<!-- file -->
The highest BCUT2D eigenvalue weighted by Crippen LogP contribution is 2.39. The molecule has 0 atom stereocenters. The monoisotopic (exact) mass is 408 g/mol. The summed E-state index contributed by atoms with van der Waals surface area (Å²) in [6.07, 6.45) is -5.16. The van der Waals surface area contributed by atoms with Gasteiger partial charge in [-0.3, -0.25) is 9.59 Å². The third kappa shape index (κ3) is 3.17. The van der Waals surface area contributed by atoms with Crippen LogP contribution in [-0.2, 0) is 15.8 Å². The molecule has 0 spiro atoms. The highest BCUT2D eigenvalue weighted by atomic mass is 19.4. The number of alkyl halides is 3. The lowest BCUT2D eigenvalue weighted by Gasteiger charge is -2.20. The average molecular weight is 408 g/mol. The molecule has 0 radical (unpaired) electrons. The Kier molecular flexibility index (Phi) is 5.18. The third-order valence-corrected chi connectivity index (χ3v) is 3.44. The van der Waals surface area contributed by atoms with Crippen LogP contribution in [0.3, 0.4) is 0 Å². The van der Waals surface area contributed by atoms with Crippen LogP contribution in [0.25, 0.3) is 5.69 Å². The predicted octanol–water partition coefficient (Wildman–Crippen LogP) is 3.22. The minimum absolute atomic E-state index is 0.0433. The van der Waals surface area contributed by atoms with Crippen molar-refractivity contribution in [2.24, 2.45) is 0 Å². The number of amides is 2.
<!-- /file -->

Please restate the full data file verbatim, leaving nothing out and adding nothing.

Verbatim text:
The highest BCUT2D eigenvalue weighted by Crippen LogP contribution is 2.39. The molecule has 0 atom stereocenters. The monoisotopic (exact) mass is 408 g/mol. The summed E-state index contributed by atoms with van der Waals surface area (Å²) in [6.07, 6.45) is -5.16. The van der Waals surface area contributed by atoms with Gasteiger partial charge in [-0.3, -0.25) is 9.59 Å². The third kappa shape index (κ3) is 3.17. The van der Waals surface area contributed by atoms with Crippen LogP contribution in [-0.2, 0) is 15.8 Å². The molecule has 0 spiro atoms. The highest BCUT2D eigenvalue weighted by atomic mass is 19.4. The number of alkyl halides is 3. The lowest BCUT2D eigenvalue weighted by Gasteiger charge is -2.20. The average molecular weight is 408 g/mol. The molecule has 0 radical (unpaired) electrons. The Kier molecular flexibility index (Phi) is 5.18. The third-order valence-corrected chi connectivity index (χ3v) is 3.44. The van der Waals surface area contributed by atoms with Crippen LogP contribution in [0.3, 0.4) is 0 Å². The van der Waals surface area contributed by atoms with Crippen LogP contribution in [0.25, 0.3) is 5.69 Å². The predicted octanol–water partition coefficient (Wildman–Crippen LogP) is 3.22. The minimum absolute atomic E-state index is 0.0433. The van der Waals surface area contributed by atoms with Crippen molar-refractivity contribution in [2.24, 2.45) is 0 Å². The number of amides is 2.